Duncan handles the distilling, based he says on much trial and error though, as a malt whisky enthusiast, he admits to having taken the five day distilling course at Strathearn distillery and spent a few days shadowing workers at Bruichladdich. The project only started as a weekend hobby to get through lockdown but suddenly got serious when their gin picked up a Bronze award from the 2021 International Spirits Challenge.

The target is to reach 5,000 bottles in the first year. Local pubs, restaurants and off-licences are now stocking the brand; several theatres have promised to carry Green Room in their bars and there are plans for a supper club with wine consultancy Bacchus & Brodie.

A breath of fresh air

Compared to the sanitized, PR-curated corporate statements I encounter in my daily life, there’s a refreshing candour, an honesty, almost an innocence in talking to these neophyte distillers. But then they’ve found ardent spirits to provide a lifeline to better mental health or, like Green Room, supporting a charity, Backup, from their professional life. Turns out that for these new businesses distilling is more than a job, it’s their bright new future.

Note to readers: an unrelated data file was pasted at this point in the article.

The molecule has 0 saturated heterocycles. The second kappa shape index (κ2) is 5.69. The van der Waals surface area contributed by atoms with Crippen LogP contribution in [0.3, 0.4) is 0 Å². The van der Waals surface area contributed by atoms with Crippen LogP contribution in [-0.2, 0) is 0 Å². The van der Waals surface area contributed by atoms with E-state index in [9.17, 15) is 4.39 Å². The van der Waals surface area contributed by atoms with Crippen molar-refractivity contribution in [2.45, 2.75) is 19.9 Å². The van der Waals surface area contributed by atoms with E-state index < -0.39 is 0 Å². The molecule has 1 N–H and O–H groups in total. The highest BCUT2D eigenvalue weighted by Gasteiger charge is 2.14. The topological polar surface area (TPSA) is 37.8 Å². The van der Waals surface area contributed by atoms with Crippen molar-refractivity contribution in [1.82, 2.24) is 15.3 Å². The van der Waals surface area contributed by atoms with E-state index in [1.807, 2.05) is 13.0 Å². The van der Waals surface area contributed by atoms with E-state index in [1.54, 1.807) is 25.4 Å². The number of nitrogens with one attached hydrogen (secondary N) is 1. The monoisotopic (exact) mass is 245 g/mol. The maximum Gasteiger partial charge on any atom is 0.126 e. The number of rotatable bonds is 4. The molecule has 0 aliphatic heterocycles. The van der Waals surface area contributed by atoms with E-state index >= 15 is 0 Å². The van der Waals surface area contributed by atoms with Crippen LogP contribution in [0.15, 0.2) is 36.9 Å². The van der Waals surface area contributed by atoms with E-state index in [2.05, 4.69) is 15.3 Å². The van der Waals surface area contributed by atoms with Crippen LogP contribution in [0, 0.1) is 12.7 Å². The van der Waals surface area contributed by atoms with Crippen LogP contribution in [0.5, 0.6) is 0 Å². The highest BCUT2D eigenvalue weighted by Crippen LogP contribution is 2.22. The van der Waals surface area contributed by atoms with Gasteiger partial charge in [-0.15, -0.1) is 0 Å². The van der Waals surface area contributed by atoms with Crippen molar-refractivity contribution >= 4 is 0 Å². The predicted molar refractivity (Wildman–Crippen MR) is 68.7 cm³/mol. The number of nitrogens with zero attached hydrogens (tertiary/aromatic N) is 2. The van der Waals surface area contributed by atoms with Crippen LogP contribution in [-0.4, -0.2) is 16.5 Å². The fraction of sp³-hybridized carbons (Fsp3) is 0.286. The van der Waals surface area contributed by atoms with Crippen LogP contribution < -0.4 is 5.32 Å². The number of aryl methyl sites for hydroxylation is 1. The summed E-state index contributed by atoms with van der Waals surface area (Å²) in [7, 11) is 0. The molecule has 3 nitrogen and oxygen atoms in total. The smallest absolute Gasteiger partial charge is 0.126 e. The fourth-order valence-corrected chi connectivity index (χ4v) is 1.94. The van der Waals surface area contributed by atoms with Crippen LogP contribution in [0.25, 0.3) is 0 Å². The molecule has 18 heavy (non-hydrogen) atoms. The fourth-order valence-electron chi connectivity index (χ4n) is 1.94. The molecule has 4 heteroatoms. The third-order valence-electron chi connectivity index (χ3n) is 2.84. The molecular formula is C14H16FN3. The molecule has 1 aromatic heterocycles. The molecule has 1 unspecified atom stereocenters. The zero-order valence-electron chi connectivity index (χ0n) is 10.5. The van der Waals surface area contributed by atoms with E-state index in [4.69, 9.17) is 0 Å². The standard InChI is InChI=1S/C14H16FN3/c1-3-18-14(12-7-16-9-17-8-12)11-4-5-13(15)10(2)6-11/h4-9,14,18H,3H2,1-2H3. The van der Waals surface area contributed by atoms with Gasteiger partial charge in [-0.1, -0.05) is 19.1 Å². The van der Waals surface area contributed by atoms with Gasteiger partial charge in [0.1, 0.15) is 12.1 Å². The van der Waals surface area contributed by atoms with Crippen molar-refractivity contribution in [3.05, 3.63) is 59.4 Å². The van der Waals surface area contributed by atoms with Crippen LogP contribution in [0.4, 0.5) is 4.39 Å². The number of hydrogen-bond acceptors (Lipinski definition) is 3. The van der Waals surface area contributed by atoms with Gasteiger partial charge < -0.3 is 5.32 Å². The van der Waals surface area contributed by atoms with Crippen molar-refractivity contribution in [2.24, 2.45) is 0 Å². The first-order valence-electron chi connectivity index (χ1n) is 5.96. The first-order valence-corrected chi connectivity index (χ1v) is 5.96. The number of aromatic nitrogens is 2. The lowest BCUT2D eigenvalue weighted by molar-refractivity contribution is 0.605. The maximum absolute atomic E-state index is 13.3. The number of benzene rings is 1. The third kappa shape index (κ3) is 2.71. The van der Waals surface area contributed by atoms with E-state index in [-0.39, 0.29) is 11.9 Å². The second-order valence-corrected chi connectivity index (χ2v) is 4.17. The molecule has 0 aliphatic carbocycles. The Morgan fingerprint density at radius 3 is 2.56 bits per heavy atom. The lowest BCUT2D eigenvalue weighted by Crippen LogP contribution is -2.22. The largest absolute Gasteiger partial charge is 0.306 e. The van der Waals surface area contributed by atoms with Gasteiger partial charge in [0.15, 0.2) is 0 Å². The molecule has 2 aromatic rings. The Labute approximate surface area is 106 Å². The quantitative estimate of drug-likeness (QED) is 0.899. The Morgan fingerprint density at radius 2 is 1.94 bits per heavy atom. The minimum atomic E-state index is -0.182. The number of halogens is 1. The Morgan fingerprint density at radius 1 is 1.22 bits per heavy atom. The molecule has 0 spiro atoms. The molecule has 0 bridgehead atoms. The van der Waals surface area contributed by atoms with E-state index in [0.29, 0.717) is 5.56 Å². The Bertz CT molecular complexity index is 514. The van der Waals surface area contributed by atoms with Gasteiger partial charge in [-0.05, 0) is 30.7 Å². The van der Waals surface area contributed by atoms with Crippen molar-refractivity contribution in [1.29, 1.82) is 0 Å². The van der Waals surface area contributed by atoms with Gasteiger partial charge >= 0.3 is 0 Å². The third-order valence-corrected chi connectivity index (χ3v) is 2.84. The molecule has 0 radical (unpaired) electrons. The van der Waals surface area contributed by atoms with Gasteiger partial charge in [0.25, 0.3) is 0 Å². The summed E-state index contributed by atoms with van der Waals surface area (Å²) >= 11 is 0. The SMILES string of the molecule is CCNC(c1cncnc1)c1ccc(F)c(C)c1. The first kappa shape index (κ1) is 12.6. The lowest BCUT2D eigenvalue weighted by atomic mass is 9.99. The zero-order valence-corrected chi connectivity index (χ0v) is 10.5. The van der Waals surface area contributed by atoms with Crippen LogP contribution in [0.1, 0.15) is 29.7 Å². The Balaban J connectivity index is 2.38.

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A history of celebrity-endorsed drinks 

From Sean Connery advertising Suntory in the ’90s, to David Beckham with Haig Club, Ian Buxton looks into the history of celebrity-endorsed drinks. Nowadays you’re nowhere in celeb world unless…

From Sean Connery advertising Suntory in the ’90s, to David Beckham with Haig Club, Ian Buxton looks into the history of celebrity-endorsed drinks. Nowadays you’re nowhere in celeb world unless you’ve got your very own Tequila, whisky, gin or Prosecco.